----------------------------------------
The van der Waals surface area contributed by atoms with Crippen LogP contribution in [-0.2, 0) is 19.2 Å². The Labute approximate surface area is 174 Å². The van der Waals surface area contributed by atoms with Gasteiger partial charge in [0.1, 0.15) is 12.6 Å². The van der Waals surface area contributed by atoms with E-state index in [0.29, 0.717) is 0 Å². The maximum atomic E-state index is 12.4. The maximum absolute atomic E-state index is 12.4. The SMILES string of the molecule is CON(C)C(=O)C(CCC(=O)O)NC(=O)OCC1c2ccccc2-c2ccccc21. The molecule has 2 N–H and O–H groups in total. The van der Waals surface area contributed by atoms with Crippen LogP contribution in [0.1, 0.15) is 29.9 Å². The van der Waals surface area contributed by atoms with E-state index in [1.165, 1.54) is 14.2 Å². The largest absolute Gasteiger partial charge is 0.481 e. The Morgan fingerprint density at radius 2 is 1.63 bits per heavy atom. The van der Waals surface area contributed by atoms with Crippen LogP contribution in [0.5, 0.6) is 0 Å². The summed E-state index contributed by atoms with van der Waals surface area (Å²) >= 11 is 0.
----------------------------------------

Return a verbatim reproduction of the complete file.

The van der Waals surface area contributed by atoms with Crippen LogP contribution in [-0.2, 0) is 19.2 Å². The Labute approximate surface area is 174 Å². The van der Waals surface area contributed by atoms with Gasteiger partial charge in [0.1, 0.15) is 12.6 Å². The van der Waals surface area contributed by atoms with E-state index in [0.29, 0.717) is 0 Å². The maximum atomic E-state index is 12.4. The maximum absolute atomic E-state index is 12.4. The SMILES string of the molecule is CON(C)C(=O)C(CCC(=O)O)NC(=O)OCC1c2ccccc2-c2ccccc21. The molecule has 2 N–H and O–H groups in total. The van der Waals surface area contributed by atoms with Crippen LogP contribution in [0.1, 0.15) is 29.9 Å². The van der Waals surface area contributed by atoms with E-state index in [1.165, 1.54) is 14.2 Å². The largest absolute Gasteiger partial charge is 0.481 e. The Morgan fingerprint density at radius 2 is 1.63 bits per heavy atom. The van der Waals surface area contributed by atoms with Crippen LogP contribution in [0.5, 0.6) is 0 Å². The summed E-state index contributed by atoms with van der Waals surface area (Å²) >= 11 is 0.